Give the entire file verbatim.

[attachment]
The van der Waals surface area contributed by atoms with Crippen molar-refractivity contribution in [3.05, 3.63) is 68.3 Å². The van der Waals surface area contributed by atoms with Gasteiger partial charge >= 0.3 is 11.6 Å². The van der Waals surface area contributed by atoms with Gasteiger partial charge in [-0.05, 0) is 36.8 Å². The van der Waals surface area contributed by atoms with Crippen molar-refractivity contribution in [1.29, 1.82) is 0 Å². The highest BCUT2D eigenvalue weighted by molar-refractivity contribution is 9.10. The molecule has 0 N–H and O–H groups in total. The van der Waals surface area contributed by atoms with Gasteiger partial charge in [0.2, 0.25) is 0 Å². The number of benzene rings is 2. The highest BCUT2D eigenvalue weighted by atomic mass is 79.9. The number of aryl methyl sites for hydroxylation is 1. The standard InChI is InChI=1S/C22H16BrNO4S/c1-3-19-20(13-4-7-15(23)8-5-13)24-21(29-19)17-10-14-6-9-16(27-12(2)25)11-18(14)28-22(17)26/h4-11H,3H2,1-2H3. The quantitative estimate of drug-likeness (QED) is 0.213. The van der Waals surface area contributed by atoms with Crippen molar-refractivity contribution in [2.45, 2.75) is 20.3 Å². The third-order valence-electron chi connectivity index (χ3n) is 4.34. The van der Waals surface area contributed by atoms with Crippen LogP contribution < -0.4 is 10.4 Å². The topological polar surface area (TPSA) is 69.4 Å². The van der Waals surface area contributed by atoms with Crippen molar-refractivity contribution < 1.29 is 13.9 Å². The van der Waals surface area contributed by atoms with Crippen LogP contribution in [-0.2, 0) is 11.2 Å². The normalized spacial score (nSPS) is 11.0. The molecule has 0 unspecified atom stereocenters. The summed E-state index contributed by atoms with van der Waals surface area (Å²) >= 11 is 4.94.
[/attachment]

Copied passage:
The van der Waals surface area contributed by atoms with Crippen molar-refractivity contribution in [3.05, 3.63) is 68.3 Å². The van der Waals surface area contributed by atoms with Gasteiger partial charge >= 0.3 is 11.6 Å². The van der Waals surface area contributed by atoms with Gasteiger partial charge in [-0.05, 0) is 36.8 Å². The van der Waals surface area contributed by atoms with Crippen molar-refractivity contribution in [1.29, 1.82) is 0 Å². The highest BCUT2D eigenvalue weighted by molar-refractivity contribution is 9.10. The molecule has 0 N–H and O–H groups in total. The van der Waals surface area contributed by atoms with Gasteiger partial charge in [0.2, 0.25) is 0 Å². The number of benzene rings is 2. The highest BCUT2D eigenvalue weighted by atomic mass is 79.9. The number of aryl methyl sites for hydroxylation is 1. The standard InChI is InChI=1S/C22H16BrNO4S/c1-3-19-20(13-4-7-15(23)8-5-13)24-21(29-19)17-10-14-6-9-16(27-12(2)25)11-18(14)28-22(17)26/h4-11H,3H2,1-2H3. The quantitative estimate of drug-likeness (QED) is 0.213. The van der Waals surface area contributed by atoms with Crippen molar-refractivity contribution in [2.45, 2.75) is 20.3 Å². The third-order valence-electron chi connectivity index (χ3n) is 4.34. The van der Waals surface area contributed by atoms with Crippen LogP contribution < -0.4 is 10.4 Å². The topological polar surface area (TPSA) is 69.4 Å². The van der Waals surface area contributed by atoms with Crippen molar-refractivity contribution < 1.29 is 13.9 Å². The van der Waals surface area contributed by atoms with Crippen LogP contribution in [-0.2, 0) is 11.2 Å². The normalized spacial score (nSPS) is 11.0. The molecule has 0 unspecified atom stereocenters. The summed E-state index contributed by atoms with van der Waals surface area (Å²) >= 11 is 4.94.